Ken Russell’s adaptation of The Who’s rock opera “Tommy” is surreal, vivid, out of this world, and incredibly phantasmagorical. It’s everything you’d expect from Russell, and “Tommy” is every bit as unusual and mind blowing as the original rock opera is. What can you expect from a story about a young boy stricken deaf, dumb, and blind by his uncle Frank and mother Nora. With an irreversible disability, Tommy is left without the sensation to feel, or understand, or comprehend most things, so he’s a victim to everyone in his life, most of who are predators and sadistic monsters. Eventually Tommy becomes something of a deity when he gains the ability to sense certain elements of his environment, including the game of pinball.
Pascal Laugier’s 2008 “Martyrs” was a grueling experience that masked blatant misogyny and torture as a pseudo-intellectual transcendental tale about the afterlife and the pressing question about where we go when we die. Kevin and Michael Goetz’s remake of “Martyrs” is not only a pointless exercise in futility, but it dodges any and all attempts to improve on the goofy ideas about spirituality by mostly dodging them. By dodging the torture and pegging this as cheap exploitation, and alternately dismissing the ideas about the afterlife and transforming this in to a spiritual horror film, it effectively renders itself pretty damn pointless and dull.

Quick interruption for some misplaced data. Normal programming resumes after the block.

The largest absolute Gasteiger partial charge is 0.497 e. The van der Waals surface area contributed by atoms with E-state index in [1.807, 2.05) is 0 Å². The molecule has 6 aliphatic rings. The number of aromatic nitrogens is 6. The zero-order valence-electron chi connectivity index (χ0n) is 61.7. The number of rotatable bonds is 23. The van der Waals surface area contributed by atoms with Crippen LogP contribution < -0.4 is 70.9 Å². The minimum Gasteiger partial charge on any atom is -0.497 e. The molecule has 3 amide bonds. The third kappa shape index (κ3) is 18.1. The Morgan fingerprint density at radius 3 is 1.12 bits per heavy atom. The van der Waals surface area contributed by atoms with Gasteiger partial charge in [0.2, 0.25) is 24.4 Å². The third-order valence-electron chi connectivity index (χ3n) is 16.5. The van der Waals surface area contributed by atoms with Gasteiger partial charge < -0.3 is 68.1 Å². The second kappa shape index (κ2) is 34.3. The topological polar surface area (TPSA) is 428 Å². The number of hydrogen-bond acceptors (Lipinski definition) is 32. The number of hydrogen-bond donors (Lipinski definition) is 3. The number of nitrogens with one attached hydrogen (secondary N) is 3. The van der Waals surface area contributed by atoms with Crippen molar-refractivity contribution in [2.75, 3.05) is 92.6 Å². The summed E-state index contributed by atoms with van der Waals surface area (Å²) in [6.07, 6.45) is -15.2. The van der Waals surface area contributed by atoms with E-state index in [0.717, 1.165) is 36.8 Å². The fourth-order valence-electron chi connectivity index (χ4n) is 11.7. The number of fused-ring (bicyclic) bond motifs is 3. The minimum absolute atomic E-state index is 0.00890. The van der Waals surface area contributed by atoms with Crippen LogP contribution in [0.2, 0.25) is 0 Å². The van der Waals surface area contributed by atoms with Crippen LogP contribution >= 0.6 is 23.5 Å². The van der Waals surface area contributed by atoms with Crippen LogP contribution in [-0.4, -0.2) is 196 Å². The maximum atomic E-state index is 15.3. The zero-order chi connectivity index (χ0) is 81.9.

I think if it weren’t so obsessed with its own self-indulgent pseudo-spiritualism and didn’t stop to tell four different stories simultaneously, “Martyrs” may have been a decent film. It begins as a solid revenge picture, but then devolves in to an absurd campaign in torture and pain. It’s a grueling sadistically boring horror drama with a narrative so convoluted I stopped caring about what was unfolding after the first half hour. “Martyrs” loves to pretend it’s this transcendent statement about our questioning of the afterlife, but in reality it’s just misogynist torture porn painted as art house dribble that will make you feel dirty.
One of the aspects of Brandon McCormick’s “Alabaster” that I enjoyed was his unflinching willingness to completely hit the ground running in a world of surreal characters. Like many other existential dramas, “Alabaster” is a film comprised of many elements, all of which are leading somewhere. I won’t give anything away for you, but immediately, I could sense that “Alabaster” and its variety of odd characters and symbols was inevitably going to come together to say something. And quite honestly, I was riveted.